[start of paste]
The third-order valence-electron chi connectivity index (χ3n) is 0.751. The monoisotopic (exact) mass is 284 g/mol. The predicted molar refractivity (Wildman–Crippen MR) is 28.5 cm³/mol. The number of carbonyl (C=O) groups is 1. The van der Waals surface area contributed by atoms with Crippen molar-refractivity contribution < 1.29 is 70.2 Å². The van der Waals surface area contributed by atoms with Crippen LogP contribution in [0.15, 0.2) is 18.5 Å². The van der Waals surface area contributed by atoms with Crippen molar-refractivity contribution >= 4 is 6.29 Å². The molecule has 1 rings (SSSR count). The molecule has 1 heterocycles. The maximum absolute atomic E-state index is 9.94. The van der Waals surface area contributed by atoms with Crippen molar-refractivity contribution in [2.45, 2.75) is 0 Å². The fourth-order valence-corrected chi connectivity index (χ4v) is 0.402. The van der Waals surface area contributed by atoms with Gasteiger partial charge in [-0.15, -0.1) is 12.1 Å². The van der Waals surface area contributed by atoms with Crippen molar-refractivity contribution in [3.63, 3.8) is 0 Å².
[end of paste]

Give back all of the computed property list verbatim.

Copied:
The third-order valence-electron chi connectivity index (χ3n) is 0.751. The monoisotopic (exact) mass is 284 g/mol. The predicted molar refractivity (Wildman–Crippen MR) is 28.5 cm³/mol. The number of carbonyl (C=O) groups is 1. The van der Waals surface area contributed by atoms with Crippen molar-refractivity contribution < 1.29 is 70.2 Å². The van der Waals surface area contributed by atoms with Crippen LogP contribution in [0.15, 0.2) is 18.5 Å². The van der Waals surface area contributed by atoms with Crippen molar-refractivity contribution >= 4 is 6.29 Å². The molecule has 1 rings (SSSR count). The molecule has 1 heterocycles. The maximum absolute atomic E-state index is 9.94. The van der Waals surface area contributed by atoms with Crippen molar-refractivity contribution in [2.45, 2.75) is 0 Å². The fourth-order valence-corrected chi connectivity index (χ4v) is 0.402. The van der Waals surface area contributed by atoms with Gasteiger partial charge in [-0.15, -0.1) is 12.1 Å². The van der Waals surface area contributed by atoms with Crippen molar-refractivity contribution in [3.63, 3.8) is 0 Å².